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July 8, 2013 by Sandra Steingard, MD

A Paradox Revealed – Again

Last week, an important study was published in JAMA Psychiatry. Wunderink and colleagues published results of a follow up study to one he had completed several years ago. In the initial study of first episode psychosis, subjects were randomized to one of two treatment strategies: maintenance treatment (MT) in which they were maintained on drugs for the two year study or drug discontinuation (DR) in which the drugs were stopped and then restarted if symptoms recurred.

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April 22, 2013 by Sandra Steingard, MD

All Sorts of Realities

In previous posts in this series, I noted that the standard treatment of conditions labeled as schizophrenia (and related disorders) is to start neuroleptics early and to continue them indefinitely. This is based on the belief that untreated psychosis is bad for the brain and that relapse is much higher when the drugs are stopped than when they are continued. The rationale for this approach, and my discussion of the limitations of these assertions, were the topics of previous blogs in this series.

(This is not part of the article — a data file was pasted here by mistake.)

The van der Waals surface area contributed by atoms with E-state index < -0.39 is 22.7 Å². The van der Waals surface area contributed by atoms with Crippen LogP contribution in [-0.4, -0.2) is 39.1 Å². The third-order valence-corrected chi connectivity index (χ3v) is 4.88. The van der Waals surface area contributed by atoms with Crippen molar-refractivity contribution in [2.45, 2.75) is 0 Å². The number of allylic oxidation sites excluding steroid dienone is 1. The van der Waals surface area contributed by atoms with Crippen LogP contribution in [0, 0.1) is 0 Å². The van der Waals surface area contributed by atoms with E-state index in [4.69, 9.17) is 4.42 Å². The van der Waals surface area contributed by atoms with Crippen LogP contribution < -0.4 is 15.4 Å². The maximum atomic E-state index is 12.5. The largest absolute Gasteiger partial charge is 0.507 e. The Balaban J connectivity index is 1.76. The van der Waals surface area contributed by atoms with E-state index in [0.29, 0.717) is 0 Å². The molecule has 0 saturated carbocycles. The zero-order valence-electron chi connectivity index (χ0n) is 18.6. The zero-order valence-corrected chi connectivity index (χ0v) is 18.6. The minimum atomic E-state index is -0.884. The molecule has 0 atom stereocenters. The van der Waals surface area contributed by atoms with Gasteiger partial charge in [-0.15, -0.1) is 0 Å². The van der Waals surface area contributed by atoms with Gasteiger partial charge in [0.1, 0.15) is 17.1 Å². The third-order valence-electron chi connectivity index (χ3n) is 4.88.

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April 14, 2013 by Sandra Steingard, MD

Optimal Use of Neuroleptics, Part 3: Duration of Untreated Psychosis

For the past 20 years, there has been a prevailing concern in psychiatry that psychosis is bad for the brain. The notion is that the psychotic process is in and of itself damaging and therefore every effort should be made to curtail this process in order to forestall further damage. This idea heightened the urgency to initiate drug treatment. When I read Anatomy of an Epidemic, this was one of my most pressing concerns; If I suggested to my patients that they pursue other treatments before starting drug treatment, was I helping or harming them?

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March 31, 2013 by Sandra Steingard, MD

Optimal Use of Neuroleptic Drugs, Pt. II: The Monkeys Were Not Psychotic

I asserted previously that the impression of short term efficacy tends to be inflated. What I mean by this is that there is a general sense – within my profession and among the general public – that neuroleptic drugs are very effective. They are after all what allowed us to shutter our state hospitals. The folk narrative is that the main problem is not that they do not work but that people do not take them reliably so we should therefore put our efforts into getting people to stay on them.

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